Some of this may have to do with the fact that someone had to lead rebellions against foreign invasions; Sufi orders were popular and enjoyed considerable legitimacy. If they didn’t take charge, who would? Still, this would only mean that the fundamental “peacefulness” of Sufis is mostly circumstantial and has little to do with opposing jihad, as such, or rejecting violence more generally. Today, in countries like Syria, some prominent Sufi sheikhs have been vocal defenders of state violence, with Ahmed Kuftaro, the grand mufti until his death in 2004, supporting the Baath regime. (Without doing so, he wouldn’t have remained grand mufti).
~Misunderstanding the victims of the Sinai Massacre, Shadi Hamid, TheAtlantic.com

Some see this and believe that Sufis aren’t more tolerant or less militant than Islamists, but that misses the forest for the trees. The potential ability to modulate your consciousness, using drugs, dancing, more modern gender roles, and less rigid practices aren’t the actions of people who are more peace-loving or jihad-opposing, they are the ACTIONS that make people more peace-loving and jihad imposing. While it’s possible that these practices allow for rebellious thought or anti-establishment murmurs, it’s not a causal/direct link from Sufism to anti-jihadist tendencies, as the practices vary so widely from order to order. This is problematic from a state control perspective, which is why we’ve seen repeated examples of Sufi Muslims being persecuted.

Pakistan’s role in the international drug trade is well known, while use of alcohol by citizens remains deeply unacceptable. Hashish use however, within the walls of Sufi shrines, is generally tolerated. Karachi is awash in hash, opium & lightly regulated cough syrup, while alcohol remains impossible to find. The drugs are flagged as illegal, but they get their hash the same way that Brooklyn hipsters get their gluten-free pot cookies. Delivery, or access in very restricted open air environments. In New York, it’s the “Brooklyn warehouse,” in Karachi, it’s the Shrine at the Abdullah Shah Gazi Mausoleum. Men use it (with women segregated and unallowed to enter without niqabs), while the youth of Karachi sneak onto rooftops, into basements or hide the smell of their hash cigarettes and opium pipes as best as they can.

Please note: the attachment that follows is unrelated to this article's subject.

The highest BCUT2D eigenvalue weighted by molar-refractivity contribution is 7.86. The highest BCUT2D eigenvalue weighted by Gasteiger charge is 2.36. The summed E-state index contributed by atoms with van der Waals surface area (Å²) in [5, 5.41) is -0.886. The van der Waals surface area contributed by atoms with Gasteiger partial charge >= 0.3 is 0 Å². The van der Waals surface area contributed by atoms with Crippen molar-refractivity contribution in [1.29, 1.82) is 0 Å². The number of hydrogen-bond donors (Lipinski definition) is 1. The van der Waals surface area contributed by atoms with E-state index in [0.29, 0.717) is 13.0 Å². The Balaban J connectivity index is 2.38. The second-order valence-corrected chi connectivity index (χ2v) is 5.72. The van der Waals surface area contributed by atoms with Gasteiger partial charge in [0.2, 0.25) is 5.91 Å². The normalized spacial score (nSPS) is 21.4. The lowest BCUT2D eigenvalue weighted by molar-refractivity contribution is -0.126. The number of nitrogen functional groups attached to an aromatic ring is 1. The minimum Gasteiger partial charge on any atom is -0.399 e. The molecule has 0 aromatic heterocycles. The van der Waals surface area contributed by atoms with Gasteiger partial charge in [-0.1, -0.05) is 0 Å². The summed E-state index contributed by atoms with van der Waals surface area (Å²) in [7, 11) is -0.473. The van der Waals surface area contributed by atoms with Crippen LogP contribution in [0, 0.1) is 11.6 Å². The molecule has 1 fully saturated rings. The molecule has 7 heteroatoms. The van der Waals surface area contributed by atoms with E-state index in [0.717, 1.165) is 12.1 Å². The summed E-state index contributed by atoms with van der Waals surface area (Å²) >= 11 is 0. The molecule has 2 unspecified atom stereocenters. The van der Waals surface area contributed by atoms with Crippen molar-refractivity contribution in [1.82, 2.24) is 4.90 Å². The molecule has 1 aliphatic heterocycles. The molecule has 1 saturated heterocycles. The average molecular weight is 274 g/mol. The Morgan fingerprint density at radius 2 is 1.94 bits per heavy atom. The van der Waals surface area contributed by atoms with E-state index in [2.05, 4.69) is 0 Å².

Here’s a story of a Sufi being murdered in Bangladesh last year, and some context provided by the New York Times on why ISIS targets Sufis. ISIS destroyed three major Sufi shrines in the same month that the attack on the Benghazi embassy occurred, but I bet that didn’t hit your filters. Essentially, all non-Daesh approved Islamic practice is seen as heretical, with many Shrines being seen as polytheistic and worshiping of the dead. This is called “Shirk” by the Islamic State’s clerics. Whether it’s Hookah & Hash in Egypt, Cannabis in Morocco, Khat in Somalia, or even Captagon by ISIS fighters (whoops), drugs are exploding across the Middle East, whether the Islamists like it or not. And that’s creating a lot of dependent users, to the tune of 1 million in Afghanistan (total population: 34.6 million) alone.

Sufis have partnered with substance abuse professionals to create the first therapeutic community that is built with Islamic principles. This might seem like a small point, but when you study any 12 step method book, you’ll notice a lot of covert, sometimes overt or aggressive references to Christianity. It’s kind of hard to get buy in from a client, when you’re telling them they’re the wrong religion. This is the most important part. Rehabilitation principles can be generalized across borders, provided some cultural competency and dedication is applied before they’re used to handle people in different countries. On the other hand, Drug criminalization is based on the society and the values that the rulers of that society wish to suppress, not inherent harm. Sounds familiar yet? Substance use within a community very often goes hand in hand with poverty, lack of opportunity, and lack of respect for authority in dozens of countries in Africa, the Middle East & Southeast Asia. Just as Nixon repeatedly decried when deploying the first iteration of the War on Drugs. This isn’t an accident, it’s a tool used the world over.

What can we learn from all this? The criminalization of a drug has far more to do with properties ascribed to it by society than any inherent properties of the drug itself. The criminalization of opiates and the medicalization of habitual opiate use in Islamic countries in the 20th century has the appearance of a distinctly Western export. The US has pressured the UN to globalize these measures as much as possible, as exemplified in the Single Convention on Narcotic Drugs of 1961. Yet social deviance is a property ascribed to drug users by a society seeking a scapegoat; it is not inherent in the act of drug use itself.
~Intoxicants in the Islamic World, Kenneth Anderson (Substance.com)